Thursday 31 January 2019


In September 2018, Bob Woodward's account of the first eighteen months of the presidency of Donald Trump was published. Carl Bernstein and Bob Woodward had been the Washington Post journalists who exposed the Watergate scandal that led to the resignation of Richard Nixon in 1974. Woodward knows his territory; he draws from hundreds of hours of interviews with first-hand sources and from meeting notes, personal diaries, files and paperwork. As the blurb says, here is an account 'in unprecedented detail (of) the harrowing life inside President Donald Trump's White House and precisely how he makes decisions on major foreign and domestic policies.'

I finished reading my birthday copy very recently - and felt compelled to share a summary of Woodward's account. He makes few judgements; he reports. The verdict on the President is left to the reader. I had already made my judgement before reading 'Fear'. That verdict is more than confirmed by 'Fear'.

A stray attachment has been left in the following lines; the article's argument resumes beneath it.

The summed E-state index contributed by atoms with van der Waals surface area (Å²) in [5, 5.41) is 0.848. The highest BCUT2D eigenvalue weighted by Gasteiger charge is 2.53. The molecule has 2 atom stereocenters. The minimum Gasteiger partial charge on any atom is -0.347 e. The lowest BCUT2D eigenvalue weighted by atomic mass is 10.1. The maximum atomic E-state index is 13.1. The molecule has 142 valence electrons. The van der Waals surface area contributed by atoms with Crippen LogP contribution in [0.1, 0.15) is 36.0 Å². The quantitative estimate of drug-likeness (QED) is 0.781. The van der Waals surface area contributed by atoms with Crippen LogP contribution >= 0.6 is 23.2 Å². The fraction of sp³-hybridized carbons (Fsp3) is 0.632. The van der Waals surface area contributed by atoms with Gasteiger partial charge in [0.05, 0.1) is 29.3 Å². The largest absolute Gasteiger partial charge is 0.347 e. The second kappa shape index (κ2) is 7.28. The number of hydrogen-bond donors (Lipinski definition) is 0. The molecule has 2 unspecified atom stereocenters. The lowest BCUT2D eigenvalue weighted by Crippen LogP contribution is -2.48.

Here is a link to my thinking about Trump and the special relationship, so-called, between the USA and the UK, as expressed in a post in early 2017: press here to find out more. If you had been in Truro around that time as we faced the prospect of a state visit by the new American President, you would have heard me one evening - see photo below - expounding on the menace of a man whom I - and others - believe is mentally unfit to be the leader of the most powerful nation on our planet. My reasoning? He evidently had all the symptoms of a medical condition: narcissistic personality disorder

Rob Donovan on the wall in Lemon Quay, Truro, next to Steve Robinson aka Red Robbo - February 16, 2017

'The Dangerous Case of Donald Trump - 27 Psychiatrists and Mental Health Experts Assess a President' by Bandy X. Lee & Robert Jay Lifton (2017) provides a compelling account of the reasons why there are medical grounds for doubting his fitness for office. These are the words of one of the 

contributors, Howard H. Covitz: